The Romantic Vltava River has for centuries inspired writers and musicians, notably Bedřich Smetana, whose symphonic poems dedicated to the river celebrate its lengthy journey across the Czech Republic to Prague. The Vltava River, which separates Prague into two parts, is a great place for a stroll and to explore Prague itself. A walk along the banks of the Vltava offers great views while you discover interesting historical monuments and memorials. If you prefer not to walk, you can also book an afternoon lunch or evening dinner cruise on the river.
On the right bank of the Vltava
one can visit the peaceful grounds of Vyšehrad, the Emmaus Monastery, Žofín and the National Theatre.
While at Vyšehrad, it is worth taking in the castle ruins, the Cathedral of Sts Peter and Paul and the Czech National Cemetery Slavín. The Cathedral is dominated on the outside by the two towers, while inside the figural secession décor along with the Baroque paintings have adorned the interior of Vyšehrad since 1420.
The Emmaus Monastery is located near Palackého Square. Its two strikingly modern spires were added during a reconstruction resulting from damage caused during the Second World War. Each gilded spire measures four metres in height. During the reconstruction of the monastery, a 15th century sign written in the Glagolitic alphabet was discovered, the first and only time that Glagolitic writings have been found either in the Czech Republic or in Western Slavic countries generally.
Žofín, with its bright yellow exterior, is situated on Slovanský island, almost directly across from the National Theatre. Since 1837, it has been one of the most important centres of cultural and social life. Its grandiose halls, reconstructed after the floods of 2002, often host important concerts and events.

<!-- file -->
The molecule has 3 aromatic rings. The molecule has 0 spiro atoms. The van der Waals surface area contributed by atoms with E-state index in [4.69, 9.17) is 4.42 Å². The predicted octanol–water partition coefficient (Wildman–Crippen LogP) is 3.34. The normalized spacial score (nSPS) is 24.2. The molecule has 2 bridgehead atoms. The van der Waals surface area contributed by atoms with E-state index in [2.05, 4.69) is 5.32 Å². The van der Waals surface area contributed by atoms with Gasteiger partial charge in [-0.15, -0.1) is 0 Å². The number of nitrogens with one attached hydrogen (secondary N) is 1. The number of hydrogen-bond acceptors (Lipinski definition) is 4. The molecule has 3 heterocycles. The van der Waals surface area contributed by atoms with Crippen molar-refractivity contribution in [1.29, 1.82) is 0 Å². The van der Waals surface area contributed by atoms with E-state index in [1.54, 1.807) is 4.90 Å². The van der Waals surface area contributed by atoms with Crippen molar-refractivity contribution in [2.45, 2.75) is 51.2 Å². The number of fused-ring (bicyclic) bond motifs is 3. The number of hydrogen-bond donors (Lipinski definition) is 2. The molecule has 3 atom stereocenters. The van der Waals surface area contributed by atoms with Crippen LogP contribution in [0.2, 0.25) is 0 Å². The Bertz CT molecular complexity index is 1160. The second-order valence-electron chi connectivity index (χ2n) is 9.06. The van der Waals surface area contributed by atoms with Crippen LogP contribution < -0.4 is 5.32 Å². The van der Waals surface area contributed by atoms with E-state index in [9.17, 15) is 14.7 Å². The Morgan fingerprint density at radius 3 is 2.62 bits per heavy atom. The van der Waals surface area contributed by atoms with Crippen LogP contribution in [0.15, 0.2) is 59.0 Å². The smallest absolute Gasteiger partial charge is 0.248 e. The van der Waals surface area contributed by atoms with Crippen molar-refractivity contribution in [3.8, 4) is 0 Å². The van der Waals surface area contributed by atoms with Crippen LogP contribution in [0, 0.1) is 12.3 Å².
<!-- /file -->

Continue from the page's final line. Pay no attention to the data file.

The National Theatre is one of the most important theatres in the Czech Republic. It is situated on the Smetanovo embankment, not far from Charles Bridge.
On the left bank of the Vltava
visitors can see Prague Castle, Petřín Hill and the pendulum at Letná.
Above the Vltava’s left bank is Hradčany. Its position affords visitors a beautiful panorama stretching from Vyšehrad all the way to the Rudolfinum.
The so-called Strakova Academy, which is a new Baroque building and the current seat of the Czech government, is situated beneath Prague Castle. From 1896 this building was used as a student dormitory for the poorer sons of the Czech aristocracy. It became the seat of ministerial and state representatives after the emergence of an independent Czechoslovak Republic in 1918.
The summit of Petřín hill in the Lesser Town can be easily reached via a funicular. Petřín hill is dominated by the Petřín tower, which bears a resemblance to the famous Eiffel Tower. After an ascent of 299 steps, visitors reach the lookout area, which offers splendid panoramic views over Prague.
The metronome at Letná park is visible from as far away as the river. It was erected at the beginning of the 1990s and measures 25 metres.
The river can be crossed either at Charles Bridge or at Čechův bridge.
Charles Bridge is the oldest of Prague’s many bridges. The construction of the bridge was begun in 1357 by Petr Parléř. The bridge was made from sandstone blocks, and is 515 metres long and 9.5 metres wide. It is decorated by statues, most of them from the 18th century, though the oldest statue on the bridge is that of St. John of Nepomuk and dates back to 1683. The bridge is fully pedestrianised.
Čechův Bridge was built in 1908 and is the only iron-arched bridge in Prague. Four of the bridge’s statues, sculpted by Antonín Popp, are perched atop 17-metre columns and are visible from afar. Two of the sculptures (facing against the current of the Vltava) represent firebearers. A second pair, looking in the direction of the current, are six-headed hydras bearing the symbol of Prague.